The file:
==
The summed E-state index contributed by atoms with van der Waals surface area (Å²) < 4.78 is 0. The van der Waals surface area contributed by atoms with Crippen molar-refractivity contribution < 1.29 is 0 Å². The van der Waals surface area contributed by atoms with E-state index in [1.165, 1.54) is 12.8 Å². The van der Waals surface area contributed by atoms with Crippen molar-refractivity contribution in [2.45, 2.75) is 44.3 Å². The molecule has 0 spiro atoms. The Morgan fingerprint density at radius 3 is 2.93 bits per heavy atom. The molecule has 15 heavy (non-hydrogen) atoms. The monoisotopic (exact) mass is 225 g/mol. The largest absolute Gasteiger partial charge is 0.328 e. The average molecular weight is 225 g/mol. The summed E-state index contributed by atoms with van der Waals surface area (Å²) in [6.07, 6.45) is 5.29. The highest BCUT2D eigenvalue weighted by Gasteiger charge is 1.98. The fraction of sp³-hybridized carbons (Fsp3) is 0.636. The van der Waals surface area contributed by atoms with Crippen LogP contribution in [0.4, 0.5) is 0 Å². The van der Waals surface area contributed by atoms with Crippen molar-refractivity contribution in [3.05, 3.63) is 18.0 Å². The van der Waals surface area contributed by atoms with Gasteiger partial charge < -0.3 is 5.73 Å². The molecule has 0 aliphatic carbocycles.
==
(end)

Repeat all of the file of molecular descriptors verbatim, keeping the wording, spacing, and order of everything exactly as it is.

The summed E-state index contributed by atoms with van der Waals surface area (Å²) < 4.78 is 0. The van der Waals surface area contributed by atoms with Crippen molar-refractivity contribution < 1.29 is 0 Å². The van der Waals surface area contributed by atoms with E-state index in [1.165, 1.54) is 12.8 Å². The van der Waals surface area contributed by atoms with Crippen molar-refractivity contribution in [2.45, 2.75) is 44.3 Å². The molecule has 0 spiro atoms. The Morgan fingerprint density at radius 3 is 2.93 bits per heavy atom. The molecule has 15 heavy (non-hydrogen) atoms. The monoisotopic (exact) mass is 225 g/mol. The largest absolute Gasteiger partial charge is 0.328 e. The average molecular weight is 225 g/mol. The summed E-state index contributed by atoms with van der Waals surface area (Å²) in [6.07, 6.45) is 5.29. The highest BCUT2D eigenvalue weighted by Gasteiger charge is 1.98. The fraction of sp³-hybridized carbons (Fsp3) is 0.636. The van der Waals surface area contributed by atoms with Crippen LogP contribution in [0.4, 0.5) is 0 Å². The van der Waals surface area contributed by atoms with Crippen molar-refractivity contribution in [3.05, 3.63) is 18.0 Å². The van der Waals surface area contributed by atoms with Gasteiger partial charge < -0.3 is 5.73 Å². The molecule has 0 aliphatic carbocycles.